Anal condylomas: predictors of recurrence and progression to high-grade dysplasia/carcinoma in situ
Letter to the Editor

Anal condylomas: predictors of recurrence and progression to high-grade dysplasia/carcinoma in situ

Armando Peixoto, Marco Silva, Rui Castro, Rosa Coelho, Alexandre Sarmento, Guilherme Macedo

Gastroenterology Department, Centro Hospitalar de São João, Porto WGO Training Center, Porto Medical School, University of Porto, Alameda Prof. Hernâni Monteiro, Porto, Portugal

Correspondence to: Armando Peixoto, MD. Gastroenterology Department, Centro Hospitalar de São João, Porto WGO Training Center, Porto Medical School, University of Porto, Alameda Prof. Hernâni Monteiro, 4200-019, Porto, Portugal. Email: armandoafp5@gmail.com.

Submitted Jul 24, 2017. Accepted for publication Sep 20, 2017.

doi: 10.21037/jgo.2017.09.09


Condyloma acuminatum is caused by human papilloma virus (HPV) infection. Individuals with condylomata acuminata are at an increased risk for anogenital cancers, mainly anal condylomas with dysplasia are precursors of anal squamous cell carcinoma. There are over 70 distinct HPV subtypes; approximately 35 types are specific for the anogenital epithelium and have varying potentials to cause malignant change, such as cervical or anal cancer (1). Despite ninety percent of anogenital condylomas harbor HPV types 6 or 11 (low-risk subtypes), HPV serotypes 16 and 18 are most commonly associated with squamous cell carcinoma, being considered high-risk subtypes. HPV types 16, 18, 31, 33, and 35 can be associated with a focus of high-grade squamous intraepithelial neoplasia, especially in immunocompromised individuals, such as those with human immunodeficiency virus (HIV) infection (2). Intermediate risk subtypes can cause high-grade dysplasia (HGD), which persists but rarely progresses to the invasive stage (3). However, there are few studies concerning predictors of recurrence and progression to high grade lesions [HGD and carcinoma in situ (CIS)].

To better understand this issue, we decided to evaluate clinical characteristics and predictors of recurrence and progression to HGD/CIS in patients with anal condylomas. To do so we conducted a retrospective analysis of all biopsies and subsequent excision of anal condylomas performed in proctology consultation between 2011 and 2015, in a tertiary referral center. During this period of time, 152 biopsies to anal condylomas were performed in 82 patients, most of them male in 80%. The mean age was 39±11 years and the mean follow-up time was 9±12 months. As expected, HIV infection was present in the majority of patients (76%), 95% in asymptomatic phase, and 82% under anti-retroviral therapy. Previous history of anal condylomas was reported in 61%, 39% of whom with previous dysplasia, including HGD in 65%. The most frequent HPV genotypes were 16 (49%), and HPV-18 (27%). Sixty-six percent of condylomata samples obtained by biopsy or excisions showed some degree of dysplasia (33% with HGD, and 2% with CIS). Local treatments applied to the identified condylomas included argon plasma coagulation in 83%, and excision with scalpel in 12%. No immediate or late complications were reported independently of the therapeutic approach. The recurrence rate after apparent successful treatment was 64%, with presence of HGD/CIS on histology bring the sole predictor factor. Looking to predictors of high-grade lesions, we identified associations with shorter time to recurrence (P=0.003); HPV-16 positive condylomas (69% vs. 31%, P<0.001) and HGD/CIS in previous lesions (64% vs. 36%, P=0.035).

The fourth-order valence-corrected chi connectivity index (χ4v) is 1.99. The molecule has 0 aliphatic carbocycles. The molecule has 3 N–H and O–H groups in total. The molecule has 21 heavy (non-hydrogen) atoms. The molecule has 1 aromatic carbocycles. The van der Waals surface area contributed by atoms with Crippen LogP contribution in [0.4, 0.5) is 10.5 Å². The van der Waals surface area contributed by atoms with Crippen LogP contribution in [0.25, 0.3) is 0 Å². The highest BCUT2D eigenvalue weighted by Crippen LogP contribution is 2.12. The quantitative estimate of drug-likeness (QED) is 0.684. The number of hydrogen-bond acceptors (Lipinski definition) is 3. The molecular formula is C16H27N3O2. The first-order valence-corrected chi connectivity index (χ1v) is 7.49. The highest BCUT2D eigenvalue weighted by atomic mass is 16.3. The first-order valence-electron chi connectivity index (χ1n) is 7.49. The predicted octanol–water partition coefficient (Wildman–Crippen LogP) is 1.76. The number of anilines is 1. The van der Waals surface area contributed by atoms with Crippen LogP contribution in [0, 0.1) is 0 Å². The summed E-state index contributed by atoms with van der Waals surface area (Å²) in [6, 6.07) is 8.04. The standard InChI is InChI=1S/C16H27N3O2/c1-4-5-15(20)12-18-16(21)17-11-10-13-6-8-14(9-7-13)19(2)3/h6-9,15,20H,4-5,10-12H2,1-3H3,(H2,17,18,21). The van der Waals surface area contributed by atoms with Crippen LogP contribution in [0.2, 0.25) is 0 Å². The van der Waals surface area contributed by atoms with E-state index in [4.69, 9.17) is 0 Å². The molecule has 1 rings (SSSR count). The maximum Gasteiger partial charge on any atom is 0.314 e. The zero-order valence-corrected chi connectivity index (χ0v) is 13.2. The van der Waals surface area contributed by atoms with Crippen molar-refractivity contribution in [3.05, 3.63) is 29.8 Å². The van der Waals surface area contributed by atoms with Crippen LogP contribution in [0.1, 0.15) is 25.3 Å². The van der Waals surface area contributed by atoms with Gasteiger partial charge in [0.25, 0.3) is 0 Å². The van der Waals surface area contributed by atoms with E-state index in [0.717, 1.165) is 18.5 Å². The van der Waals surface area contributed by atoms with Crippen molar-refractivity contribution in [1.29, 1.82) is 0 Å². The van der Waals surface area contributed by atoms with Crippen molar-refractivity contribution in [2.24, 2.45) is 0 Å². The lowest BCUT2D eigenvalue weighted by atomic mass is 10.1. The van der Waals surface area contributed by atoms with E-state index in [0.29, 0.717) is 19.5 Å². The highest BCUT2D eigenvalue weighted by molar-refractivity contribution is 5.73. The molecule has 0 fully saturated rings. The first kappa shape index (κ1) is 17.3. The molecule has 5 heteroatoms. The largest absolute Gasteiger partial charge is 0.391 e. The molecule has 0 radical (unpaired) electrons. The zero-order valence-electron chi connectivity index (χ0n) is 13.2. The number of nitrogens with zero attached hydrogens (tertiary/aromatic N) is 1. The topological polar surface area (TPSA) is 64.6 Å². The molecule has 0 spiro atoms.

In our large cohort of patients followed by anal condylomas, we found high incidence of anal condylomas with HGD, particularly in patients without HIV infection. The large numbers of these lesions, and in particular the detection of two cases of CIS, reflect the need for regular monitoring of patients with HPV infection. The predictors identified factors can aid in the stratification of that surveillance.


Acknowledgements

None.


Footnote

Conflicts of Interest: The authors have no conflicts of interest to declare.


References

  1. Burd EM. Human papillomavirus and cervical cancer. Clin Microbiol Rev 2003;16:1-17. [Crossref] [PubMed]
  2. Braaten KP, Laufer MR. Human papillomavirus (HPV), HPV-Related disease, and the HPV vaccine. Rev Obstet Gynecol 2008;1:2-10. [PubMed]
  3. Zandberg DP, Bhargava R, Badin S, Cullen KJ. The role of human papillomavirus in nongenital cancers. CA Cancer J Clin 2013;63:57-81. [Crossref] [PubMed]
Cite this article as: Peixoto A, Silva M, Castro R, Coelho R, Sarmento A, Macedo G. Anal condylomas: predictors of recurrence and progression to high-grade dysplasia/carcinoma in situ. J Gastrointest Oncol 2017;8(6):1114-1115. doi: 10.21037/jgo.2017.09.09